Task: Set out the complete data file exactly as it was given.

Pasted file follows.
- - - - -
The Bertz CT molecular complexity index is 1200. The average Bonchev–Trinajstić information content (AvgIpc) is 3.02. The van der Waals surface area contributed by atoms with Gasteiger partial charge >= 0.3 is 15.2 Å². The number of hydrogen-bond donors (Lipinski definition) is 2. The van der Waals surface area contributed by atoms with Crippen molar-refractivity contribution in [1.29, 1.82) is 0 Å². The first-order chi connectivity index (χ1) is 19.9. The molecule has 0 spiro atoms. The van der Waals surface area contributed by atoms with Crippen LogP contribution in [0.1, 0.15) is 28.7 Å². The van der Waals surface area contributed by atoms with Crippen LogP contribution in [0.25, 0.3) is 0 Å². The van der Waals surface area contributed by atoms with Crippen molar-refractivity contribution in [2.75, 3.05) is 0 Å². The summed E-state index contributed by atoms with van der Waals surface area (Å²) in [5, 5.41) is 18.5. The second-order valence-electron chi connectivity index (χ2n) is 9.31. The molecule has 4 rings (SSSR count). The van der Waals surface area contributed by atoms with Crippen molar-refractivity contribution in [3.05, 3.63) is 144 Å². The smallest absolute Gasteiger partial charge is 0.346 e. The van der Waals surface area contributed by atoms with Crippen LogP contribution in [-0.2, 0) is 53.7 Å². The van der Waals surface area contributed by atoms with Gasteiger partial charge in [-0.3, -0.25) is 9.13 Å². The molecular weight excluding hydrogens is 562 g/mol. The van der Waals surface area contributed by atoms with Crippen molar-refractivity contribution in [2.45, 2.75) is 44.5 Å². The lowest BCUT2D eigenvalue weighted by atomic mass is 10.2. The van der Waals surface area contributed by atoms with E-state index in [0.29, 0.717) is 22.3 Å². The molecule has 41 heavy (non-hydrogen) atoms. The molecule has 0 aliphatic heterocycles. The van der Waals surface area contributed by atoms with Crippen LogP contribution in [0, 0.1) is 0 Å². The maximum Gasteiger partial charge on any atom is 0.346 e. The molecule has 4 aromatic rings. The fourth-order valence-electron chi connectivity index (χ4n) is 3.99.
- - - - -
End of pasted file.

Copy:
The Bertz CT molecular complexity index is 1200. The average Bonchev–Trinajstić information content (AvgIpc) is 3.02. The van der Waals surface area contributed by atoms with Gasteiger partial charge >= 0.3 is 15.2 Å². The number of hydrogen-bond donors (Lipinski definition) is 2. The van der Waals surface area contributed by atoms with Crippen molar-refractivity contribution in [1.29, 1.82) is 0 Å². The first-order chi connectivity index (χ1) is 19.9. The molecule has 0 spiro atoms. The van der Waals surface area contributed by atoms with Crippen LogP contribution in [0.1, 0.15) is 28.7 Å². The van der Waals surface area contributed by atoms with Crippen LogP contribution in [0.25, 0.3) is 0 Å². The van der Waals surface area contributed by atoms with Crippen molar-refractivity contribution in [2.75, 3.05) is 0 Å². The summed E-state index contributed by atoms with van der Waals surface area (Å²) in [5, 5.41) is 18.5. The second-order valence-electron chi connectivity index (χ2n) is 9.31. The molecule has 4 rings (SSSR count). The van der Waals surface area contributed by atoms with Crippen molar-refractivity contribution in [3.05, 3.63) is 144 Å². The smallest absolute Gasteiger partial charge is 0.346 e. The van der Waals surface area contributed by atoms with Crippen LogP contribution in [-0.2, 0) is 53.7 Å². The van der Waals surface area contributed by atoms with Gasteiger partial charge in [-0.3, -0.25) is 9.13 Å². The molecular weight excluding hydrogens is 562 g/mol. The van der Waals surface area contributed by atoms with Crippen molar-refractivity contribution in [2.45, 2.75) is 44.5 Å². The lowest BCUT2D eigenvalue weighted by atomic mass is 10.2. The van der Waals surface area contributed by atoms with E-state index in [0.29, 0.717) is 22.3 Å². The molecule has 41 heavy (non-hydrogen) atoms. The molecule has 0 aliphatic heterocycles. The van der Waals surface area contributed by atoms with Crippen LogP contribution in [0, 0.1) is 0 Å². The maximum Gasteiger partial charge on any atom is 0.346 e. The molecule has 4 aromatic rings. The fourth-order valence-electron chi connectivity index (χ4n) is 3.99.